Uganda Waragi Gin

Flavor Profile

Gin Flavor Visualization for

The first time I tried Uganda Waragi Gin, it was in a 100 mL plastic bag. You had to cut the corner with scissors. Presumably, the 100 mL size was a serving suggestion because it was nigh impossible to reseal…

But here we are, several years later and I’m seeing Uganda Waragi Gin stateside. A couple things to note, whereas the product I tried the first time just called itself Waragi. That being the generic word for moonshine in parts of Africa. Similar to moonshine’s reputation, Waragi had reputation for being dangerous and poorly distilled, often containing metahnol or other harmful alcohols. Uganda Waragi Gin invokes the spirit of do-it-yourself Ugandan culture, and like moonshine today, is meant to invoke a certain feeling. It’s not Waragi, it’s Uganda Waragi Gin.

Uganda Waragi Gin has been produced continuously since 1965 by East Africa Breweries Ltd. (a short couple years after Uganda ceased being a protectorate of the British Empire). Certainly, the nation’s colonial heritage is the genesis of the Ugandan People’s taste for gin; however, this gin truly is their own. Created after Ugandan Independence, not only did the nation forge ahead on its own path, it declared independence from British spirits.

At the time of independence, Uganda’s chief agricultural export was cane, producing over 152,000 tons. Uganda Waragi Gin as distilled from cane, owing to the local agricultural boon. Even though the Ugandan sugar industry nearly collapsed in the late 80’s, the gin today is again distilled from cane.

Tasting Notes

The nose is juniper-forward with a simple straight-forward nose. Slightly herbal juniper and pine notes. There’s a softness and a mildness to it; rather clean, it opens up to me slowly showing a slight touch of orange candy. The citrus that emerges is a big artificial, but its showing a side that my tastes hadn’t quite showcased.

The palate is straightforward juniper with a mid-palate peak of candy orange, lemon and lime. Faintly reminiscent of skittles, and many other inexpensive gins that have this note. The finish is an only faintly pine note.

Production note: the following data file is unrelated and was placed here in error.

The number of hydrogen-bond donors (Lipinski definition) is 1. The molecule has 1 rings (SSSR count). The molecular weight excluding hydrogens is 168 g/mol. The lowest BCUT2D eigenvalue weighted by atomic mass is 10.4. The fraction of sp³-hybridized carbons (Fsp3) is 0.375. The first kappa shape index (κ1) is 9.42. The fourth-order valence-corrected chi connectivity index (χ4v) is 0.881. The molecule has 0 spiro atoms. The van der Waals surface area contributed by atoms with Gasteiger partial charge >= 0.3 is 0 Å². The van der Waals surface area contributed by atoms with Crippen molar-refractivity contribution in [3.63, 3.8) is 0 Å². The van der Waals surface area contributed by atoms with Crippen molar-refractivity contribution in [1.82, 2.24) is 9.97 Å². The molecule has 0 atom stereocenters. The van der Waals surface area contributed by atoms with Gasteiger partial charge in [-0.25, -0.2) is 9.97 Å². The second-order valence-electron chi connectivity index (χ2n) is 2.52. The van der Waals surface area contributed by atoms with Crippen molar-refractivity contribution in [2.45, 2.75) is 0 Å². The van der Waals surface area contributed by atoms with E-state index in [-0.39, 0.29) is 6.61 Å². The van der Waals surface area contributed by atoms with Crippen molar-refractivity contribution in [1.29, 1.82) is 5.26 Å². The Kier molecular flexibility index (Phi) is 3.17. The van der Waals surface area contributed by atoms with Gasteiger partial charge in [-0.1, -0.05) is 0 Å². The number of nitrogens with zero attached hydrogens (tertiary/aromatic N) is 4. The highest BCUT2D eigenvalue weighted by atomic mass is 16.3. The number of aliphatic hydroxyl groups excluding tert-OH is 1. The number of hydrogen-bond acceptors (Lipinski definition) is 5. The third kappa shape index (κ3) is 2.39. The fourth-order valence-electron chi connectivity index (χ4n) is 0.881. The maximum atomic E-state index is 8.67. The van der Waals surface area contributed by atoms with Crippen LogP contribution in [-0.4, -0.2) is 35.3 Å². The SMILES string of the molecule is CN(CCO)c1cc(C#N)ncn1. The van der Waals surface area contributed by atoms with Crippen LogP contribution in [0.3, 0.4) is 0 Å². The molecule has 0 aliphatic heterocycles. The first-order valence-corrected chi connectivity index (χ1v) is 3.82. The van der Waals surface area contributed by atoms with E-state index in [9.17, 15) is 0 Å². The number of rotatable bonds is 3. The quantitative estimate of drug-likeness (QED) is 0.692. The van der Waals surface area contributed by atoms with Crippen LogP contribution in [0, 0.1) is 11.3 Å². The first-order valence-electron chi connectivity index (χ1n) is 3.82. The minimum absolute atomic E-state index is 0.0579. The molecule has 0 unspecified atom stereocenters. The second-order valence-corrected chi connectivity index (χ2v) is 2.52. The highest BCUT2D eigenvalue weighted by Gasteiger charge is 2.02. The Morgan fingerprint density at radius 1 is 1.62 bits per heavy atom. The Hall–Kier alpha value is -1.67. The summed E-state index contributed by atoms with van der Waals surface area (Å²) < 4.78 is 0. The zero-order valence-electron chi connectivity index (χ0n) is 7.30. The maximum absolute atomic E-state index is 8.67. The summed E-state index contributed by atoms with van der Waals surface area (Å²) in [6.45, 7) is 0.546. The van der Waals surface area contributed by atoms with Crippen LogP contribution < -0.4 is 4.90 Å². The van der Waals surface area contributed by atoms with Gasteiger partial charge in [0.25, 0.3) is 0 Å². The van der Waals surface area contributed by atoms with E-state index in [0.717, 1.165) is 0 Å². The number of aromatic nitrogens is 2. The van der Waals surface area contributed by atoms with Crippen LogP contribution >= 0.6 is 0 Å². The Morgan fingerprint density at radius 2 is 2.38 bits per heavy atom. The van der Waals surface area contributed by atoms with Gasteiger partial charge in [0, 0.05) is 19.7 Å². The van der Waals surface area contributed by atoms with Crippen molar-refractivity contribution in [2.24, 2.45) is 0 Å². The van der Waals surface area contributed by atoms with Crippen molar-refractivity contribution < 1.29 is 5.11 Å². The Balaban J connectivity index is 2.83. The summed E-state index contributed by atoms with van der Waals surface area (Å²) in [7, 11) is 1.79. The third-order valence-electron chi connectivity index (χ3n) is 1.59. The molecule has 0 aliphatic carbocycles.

The finish is medium-short in length, but rather hot, even for 40% ABV. The back of the palate burns gently after the flavor passes. Not unpleasant though.

One of the places where I find Uganda Waragi Gin most underwhelming is in the mouthfeel. It’s incredibly thin, almost watery. There’s no perceived thickness or viscosity. It never quite coats the tongue or palate. It just washes down a bit flat.

Secondly, I find the botanicals to be a bit disjointed. There’s a few notes on the palate, but they never quite come together. They’re just there, and too simple to really be pleasing or inviting.

To Uganda Waragi Gin’s credit, I will point out that while other cane gins in general can often have a rum-like funk, or they can taste a bit like cane, Uganda Waragi never does. It’s a very clean and simple base spirit that works for what it needs to do here.


It’s lack of botanical fortitude and watery mouthfeel doesn’t help Uganda Waragi Gin much in cocktails. I found it to be sheepish in a Gin and Tonic, almost recalcitrant in its unwillingness to add something to the drink. I also found that the thin mouthfeel left much to be wanting in the Martini. Overall, it simply gets lost. This is a gin that certainly can get you a good buzz, but I just find it to be a little wanting in terms of juniper, gin, or any character once you start mixing it.


As a curiosity, Uganda Waragi Gin is worth seeking out. African gins are still incredibly rare, and as a milestone in Ugandan Independence post-British influence, it’s kind of interesting.

Unfortunately, as a gin, beyond the curiosity factor I have a hard time recommending it to anyone other than collectors and completists.

My first sample of Uganda Waragi Gin came in a 100 mL plastic bag. Cutting the bag of Waragi open with scissors was the most memorable part of our first tasting in 2011.